Such early releases as 1984's War and Pain and 1986's Rrrroooaaarrr! showed that the quartet was aligned to the then up-and-coming thrash metal movement (Metallica, Slayer, Anthrax), eventually letting their prog-rock influences (Pink Floyd, Rush, King Crimson) seep in on 1987's Killing Technology and 1988's Dimension Hatross. By the time of their major-label debut for MCA, 1989's Nothingface, Voivod had perfected their thrash metal/prog rock style, resulting in the most commercially successful release of their career spearheaded by a video for their cover of Pink Floyd's "Astronomy Domine" (which enjoyed airings on MTV's Headbangers Ball) and a headlining club tour over a pair of bands that would soon change the landscape of alt-rock by the early '90s, Soundgarden and Faith No More.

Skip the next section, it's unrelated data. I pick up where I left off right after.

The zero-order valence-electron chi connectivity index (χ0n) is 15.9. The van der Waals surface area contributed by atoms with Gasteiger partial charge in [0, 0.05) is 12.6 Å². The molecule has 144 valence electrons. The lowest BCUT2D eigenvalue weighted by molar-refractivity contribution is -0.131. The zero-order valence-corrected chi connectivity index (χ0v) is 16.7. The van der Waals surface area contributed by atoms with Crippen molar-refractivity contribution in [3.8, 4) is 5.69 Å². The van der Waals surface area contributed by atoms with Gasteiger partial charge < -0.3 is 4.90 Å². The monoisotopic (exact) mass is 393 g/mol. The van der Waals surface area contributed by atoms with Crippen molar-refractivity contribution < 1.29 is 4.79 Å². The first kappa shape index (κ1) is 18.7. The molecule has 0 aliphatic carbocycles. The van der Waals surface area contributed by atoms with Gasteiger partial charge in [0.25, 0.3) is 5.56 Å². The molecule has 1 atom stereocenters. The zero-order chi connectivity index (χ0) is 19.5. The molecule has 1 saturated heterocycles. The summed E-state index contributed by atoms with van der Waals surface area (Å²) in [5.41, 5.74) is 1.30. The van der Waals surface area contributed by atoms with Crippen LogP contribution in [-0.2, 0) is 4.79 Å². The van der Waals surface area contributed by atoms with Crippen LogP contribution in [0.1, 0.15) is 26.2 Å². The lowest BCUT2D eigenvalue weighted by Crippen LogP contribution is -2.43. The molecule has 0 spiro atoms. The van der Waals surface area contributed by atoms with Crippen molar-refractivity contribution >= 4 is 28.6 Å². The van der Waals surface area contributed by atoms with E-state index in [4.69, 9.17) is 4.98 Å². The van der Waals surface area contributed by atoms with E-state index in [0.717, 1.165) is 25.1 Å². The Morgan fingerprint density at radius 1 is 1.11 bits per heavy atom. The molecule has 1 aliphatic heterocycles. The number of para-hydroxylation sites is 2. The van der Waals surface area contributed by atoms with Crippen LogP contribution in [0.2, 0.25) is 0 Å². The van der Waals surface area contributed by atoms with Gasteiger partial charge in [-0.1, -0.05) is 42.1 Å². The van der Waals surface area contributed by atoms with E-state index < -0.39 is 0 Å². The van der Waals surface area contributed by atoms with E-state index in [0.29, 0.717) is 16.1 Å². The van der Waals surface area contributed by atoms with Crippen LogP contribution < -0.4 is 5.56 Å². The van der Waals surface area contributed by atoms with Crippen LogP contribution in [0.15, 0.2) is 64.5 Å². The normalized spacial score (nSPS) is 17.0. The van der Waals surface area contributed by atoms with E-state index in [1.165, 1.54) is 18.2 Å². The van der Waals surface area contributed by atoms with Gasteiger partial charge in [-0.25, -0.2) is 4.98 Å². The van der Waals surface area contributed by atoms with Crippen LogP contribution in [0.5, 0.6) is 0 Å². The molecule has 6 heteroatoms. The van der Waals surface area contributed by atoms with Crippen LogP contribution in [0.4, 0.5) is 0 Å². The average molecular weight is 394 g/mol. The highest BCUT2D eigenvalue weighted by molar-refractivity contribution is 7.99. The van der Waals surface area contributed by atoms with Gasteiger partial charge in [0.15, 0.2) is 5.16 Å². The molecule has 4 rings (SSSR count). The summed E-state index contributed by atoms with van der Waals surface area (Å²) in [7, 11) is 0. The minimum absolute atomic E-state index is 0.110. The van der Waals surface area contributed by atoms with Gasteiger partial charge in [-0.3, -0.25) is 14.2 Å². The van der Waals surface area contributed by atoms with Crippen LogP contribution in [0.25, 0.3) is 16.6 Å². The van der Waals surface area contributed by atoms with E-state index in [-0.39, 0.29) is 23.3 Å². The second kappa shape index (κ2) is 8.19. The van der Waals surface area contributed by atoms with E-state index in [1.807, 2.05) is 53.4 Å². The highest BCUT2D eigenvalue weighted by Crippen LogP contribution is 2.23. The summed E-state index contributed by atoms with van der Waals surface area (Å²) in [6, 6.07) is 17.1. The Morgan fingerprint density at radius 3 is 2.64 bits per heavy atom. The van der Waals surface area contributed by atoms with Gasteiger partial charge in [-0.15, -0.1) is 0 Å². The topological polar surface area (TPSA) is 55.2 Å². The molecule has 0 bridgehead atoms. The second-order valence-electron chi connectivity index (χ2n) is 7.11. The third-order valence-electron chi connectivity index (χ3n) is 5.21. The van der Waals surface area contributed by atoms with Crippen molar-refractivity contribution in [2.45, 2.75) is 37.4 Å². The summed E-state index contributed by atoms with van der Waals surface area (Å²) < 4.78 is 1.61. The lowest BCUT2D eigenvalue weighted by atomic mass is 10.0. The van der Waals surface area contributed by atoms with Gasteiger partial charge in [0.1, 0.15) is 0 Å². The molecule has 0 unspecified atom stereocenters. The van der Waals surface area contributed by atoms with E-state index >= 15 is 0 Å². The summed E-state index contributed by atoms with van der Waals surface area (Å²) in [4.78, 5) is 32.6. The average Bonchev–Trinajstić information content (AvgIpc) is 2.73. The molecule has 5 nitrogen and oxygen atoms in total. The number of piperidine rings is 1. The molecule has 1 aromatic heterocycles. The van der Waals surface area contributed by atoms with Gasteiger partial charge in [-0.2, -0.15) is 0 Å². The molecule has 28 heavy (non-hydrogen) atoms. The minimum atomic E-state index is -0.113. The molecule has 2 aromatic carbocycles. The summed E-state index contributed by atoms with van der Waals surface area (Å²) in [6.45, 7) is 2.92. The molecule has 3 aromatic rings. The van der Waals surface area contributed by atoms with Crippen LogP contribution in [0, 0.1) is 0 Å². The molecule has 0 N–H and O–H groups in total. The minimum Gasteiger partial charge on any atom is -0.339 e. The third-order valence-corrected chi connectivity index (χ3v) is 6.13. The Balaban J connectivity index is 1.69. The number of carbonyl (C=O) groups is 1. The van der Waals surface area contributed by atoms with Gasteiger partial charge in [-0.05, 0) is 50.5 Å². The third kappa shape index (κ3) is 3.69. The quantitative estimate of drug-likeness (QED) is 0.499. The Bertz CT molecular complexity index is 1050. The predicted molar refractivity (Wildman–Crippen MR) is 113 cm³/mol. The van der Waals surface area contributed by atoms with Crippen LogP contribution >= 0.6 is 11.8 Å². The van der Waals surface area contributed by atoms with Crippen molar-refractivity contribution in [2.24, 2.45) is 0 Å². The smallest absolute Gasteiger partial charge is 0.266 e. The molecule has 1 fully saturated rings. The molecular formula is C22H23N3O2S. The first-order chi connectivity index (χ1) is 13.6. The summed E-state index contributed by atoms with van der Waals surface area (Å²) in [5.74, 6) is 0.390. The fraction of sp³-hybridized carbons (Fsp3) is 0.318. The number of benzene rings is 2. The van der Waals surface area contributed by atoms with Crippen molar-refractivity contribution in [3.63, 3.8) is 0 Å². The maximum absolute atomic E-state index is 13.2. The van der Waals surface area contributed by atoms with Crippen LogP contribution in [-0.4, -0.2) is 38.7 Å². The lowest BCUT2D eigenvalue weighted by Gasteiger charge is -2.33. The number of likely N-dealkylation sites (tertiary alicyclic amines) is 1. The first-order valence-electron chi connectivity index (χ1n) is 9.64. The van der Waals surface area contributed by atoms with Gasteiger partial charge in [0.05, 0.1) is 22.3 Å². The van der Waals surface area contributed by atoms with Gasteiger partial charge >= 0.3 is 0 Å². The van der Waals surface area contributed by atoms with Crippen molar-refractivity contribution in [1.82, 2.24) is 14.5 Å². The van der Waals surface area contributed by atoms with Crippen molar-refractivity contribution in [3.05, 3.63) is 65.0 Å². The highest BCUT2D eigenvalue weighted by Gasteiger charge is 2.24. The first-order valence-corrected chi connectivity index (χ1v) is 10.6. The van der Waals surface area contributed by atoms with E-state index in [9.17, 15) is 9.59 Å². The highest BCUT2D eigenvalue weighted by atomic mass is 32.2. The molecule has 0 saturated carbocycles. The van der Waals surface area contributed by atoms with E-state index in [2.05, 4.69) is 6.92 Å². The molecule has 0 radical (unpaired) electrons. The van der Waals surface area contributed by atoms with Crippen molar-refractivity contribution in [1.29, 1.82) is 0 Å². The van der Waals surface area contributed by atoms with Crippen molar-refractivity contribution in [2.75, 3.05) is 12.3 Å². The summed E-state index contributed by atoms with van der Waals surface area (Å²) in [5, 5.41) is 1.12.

But just as it appeared as though Voivod may be able to break through to a wider audience, Theriault left the group right after the release of 1991's Angel Rat as the album quickly sunk from sight while the rest of the rock world focused their attention on the burgeoning alt-rock/Seattle movement. The Outer Limits followed two years later, which was followed shortly thereafter by Belanger's exit from the band. By the mid-'90s, Voivod's lineup had been scaled down to a trio newcomer Eric Forest doubled on vocals and bass, resulting in such releases as 1995's Negatron and 1997's Phobos. 2000 saw the release of the odds and ends compilation Kronik as well as the live set Lives. In early 2001, the remaining members decided to call it a day when Forest departed, only to reunite several months later with Belanger back on board and with former Metallica member (and longtime Voivod fan) Jason Newsted filling in on bass. ~ John Book, All Music Guide